American Baseball Camps — 5 Ways to Encourage in a Game of Failure

Apr 18, 2019 by Nick Rotola CEO of American Baseball Camps in  baseball camps baseball dad baseball mom Talks Youth Baseball Advice

5 Ways To Encourage In A Game Of Failure

 

#1 Build Self-Esteem

In D1 Baseball we learn about the importance of self-talk and how it can translate into better success on the field. This is something I wish I would have known when I was growing up in youth sports. Self talk is so important — Don’t beat yourself up when you make a mistake.

It is important in self-esteem building to not compare yourself to others in baseball! So many of the complaints we hear from baseball parents have something to do with some other player on their team and “special treatment.” Jealousy and comparisons with teammates are not healthy thought to be going through a youth baseball players’ head. Parents don’t compare your kid to others on the team.



 #2 The Power of the Bribe

A great way to encourage in youth baseball is with the good old-fashioned bribe. Coaches and parents, pick up a pack of helmet stickers at a local sporting goods store for around $5-10. With these stickers you can interchange hits or home runs with numbers on the back of his helmet. This way you can encourage his success while incentivizing him to be successful.

#3 Positive Reinforcement > Negative Reinforcement

In an already negative game (especially when you get older) extra negativity should be avoided. We already talked about negative thoughts and comparisons with teammates. But there are other areas where positivism and encouragement can overcome negativity. Smiles are better than stern looks when a child looks at you during a game. Smiles are so powerful. They always tend to make others smile. Rather than getting on to your kid when he messes up in baseball try phrases like: “so what” or “get em next time.”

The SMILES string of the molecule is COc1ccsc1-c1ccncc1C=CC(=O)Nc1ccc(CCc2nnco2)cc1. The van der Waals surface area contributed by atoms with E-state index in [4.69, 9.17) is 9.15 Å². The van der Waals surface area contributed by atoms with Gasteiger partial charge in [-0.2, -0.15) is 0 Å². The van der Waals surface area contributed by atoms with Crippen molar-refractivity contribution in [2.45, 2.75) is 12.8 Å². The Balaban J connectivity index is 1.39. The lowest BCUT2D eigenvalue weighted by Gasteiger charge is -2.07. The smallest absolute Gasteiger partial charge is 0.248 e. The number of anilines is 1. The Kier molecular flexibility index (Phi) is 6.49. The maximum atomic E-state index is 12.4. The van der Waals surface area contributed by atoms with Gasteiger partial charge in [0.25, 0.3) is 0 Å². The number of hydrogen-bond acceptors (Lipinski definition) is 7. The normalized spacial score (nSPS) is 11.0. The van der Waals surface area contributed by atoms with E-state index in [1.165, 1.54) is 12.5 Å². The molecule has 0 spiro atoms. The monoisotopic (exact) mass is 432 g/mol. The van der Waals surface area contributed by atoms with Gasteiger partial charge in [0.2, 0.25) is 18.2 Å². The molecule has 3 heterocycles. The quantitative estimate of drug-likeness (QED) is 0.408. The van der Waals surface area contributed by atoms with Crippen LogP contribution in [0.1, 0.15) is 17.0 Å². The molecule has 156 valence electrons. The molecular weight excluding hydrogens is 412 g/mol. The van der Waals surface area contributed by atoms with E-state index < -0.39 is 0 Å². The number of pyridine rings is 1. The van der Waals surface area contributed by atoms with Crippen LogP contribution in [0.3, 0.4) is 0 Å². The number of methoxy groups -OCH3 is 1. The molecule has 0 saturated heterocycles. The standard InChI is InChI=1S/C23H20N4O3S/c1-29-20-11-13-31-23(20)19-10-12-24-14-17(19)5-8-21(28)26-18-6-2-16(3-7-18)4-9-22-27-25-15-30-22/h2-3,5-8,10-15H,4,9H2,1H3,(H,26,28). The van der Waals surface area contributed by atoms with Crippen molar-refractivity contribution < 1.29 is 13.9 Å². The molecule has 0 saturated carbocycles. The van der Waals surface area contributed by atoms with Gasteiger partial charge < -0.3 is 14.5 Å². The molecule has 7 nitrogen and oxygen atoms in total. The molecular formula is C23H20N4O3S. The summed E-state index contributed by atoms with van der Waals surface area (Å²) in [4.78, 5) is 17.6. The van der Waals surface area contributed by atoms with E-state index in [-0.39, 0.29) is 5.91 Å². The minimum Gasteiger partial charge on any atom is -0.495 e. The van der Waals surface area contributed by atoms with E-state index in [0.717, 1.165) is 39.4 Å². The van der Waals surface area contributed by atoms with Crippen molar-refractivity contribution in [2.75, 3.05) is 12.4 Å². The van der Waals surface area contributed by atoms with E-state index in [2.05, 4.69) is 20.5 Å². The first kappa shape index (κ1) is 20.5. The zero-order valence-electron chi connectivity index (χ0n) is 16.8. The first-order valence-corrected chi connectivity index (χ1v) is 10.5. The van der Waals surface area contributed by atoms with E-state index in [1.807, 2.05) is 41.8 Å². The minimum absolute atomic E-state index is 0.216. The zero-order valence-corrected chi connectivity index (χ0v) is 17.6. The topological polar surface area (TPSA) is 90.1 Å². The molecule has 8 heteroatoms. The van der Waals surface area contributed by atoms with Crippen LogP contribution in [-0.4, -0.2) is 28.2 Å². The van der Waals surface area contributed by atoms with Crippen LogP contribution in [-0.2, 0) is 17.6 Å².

After all, it is just a game. A game that is much more fun when you are encouraged along the way!

#4 Seek Encouraging Instruction

There are two types of coaches out there, the one that encourages, and the one that screams at kids because he’s stuck in 1997 when he played. Seek out those coaches that are knowledgeable enough to know that kids play the best when they have high self-esteem and believe in themselves. Find coaches that cultivate that kind of mindset at the baseball field.

#5 Sign up for a Fun Baseball Camp

The best and most encouraging baseball summer camps in the country are American Baseball Camps. D1 instruction from the D1 Players with an emphasis on encouragement: Phoenix AZ | Wichita KS | Kansas City MO| Tulsa OK

 

– Guest Author: Nick Rotola Professional Baseball Player

Shop Upcoming Youth Baseball Camps (Ages 6-12)

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American Baseball Camps — 10 Tips for Little League Coaches

Apr 15, 2019

10 Tips For Little League Coaches

In our journey in baseball we have seen the good, the bad, and the ugly with coaches. The one that breaks everything, the one that’s all about himself, we’ve seem them all! Together we have collaborated with 10 helpful tips for Little League Coaches. Most of these are things that we’ve seen coaches do in our life that all the players really loved and responded well to!

#1 Be Consistent

Ever wonder why managers in the MLB never ever show emotion in the dugout. It is because they realize the power of staying even keel in baseball. Your players will play better if they can learn to be consistent. So you, as their little league coach, have to set the standard of consistency.

#2 Be Fun

The best coaches I’ve ever had were just as fun to be around as my friends on the team. Good coaches are friendly, and they make being at the ballfield more fun than it already is. Don’t be afraid to joke with players and make fun a bit. Boys and young men like that kind of stuff. Run fun practices, with fun games and drills. Keep the dugout lively, and show your kids by example how to have fun at the yard.



#3 Teach How to Handle Pressure

This Forbes Article on Success and Pressure reveals that top athletes are the ones that are the most comfortable under pressure! Put pressure on your players in practice and challenge them. The same old sissy BP and stand around isn’t making anyone better. Try running high intensity drills while teaching your players how to stay calm and focused in those situations. This one pays dividends for your players in baseball and in life, according to Forbes.

#4 Teach How to Handle Adversity

“Baseball is a game of failure” – Baseball Cliche of the Century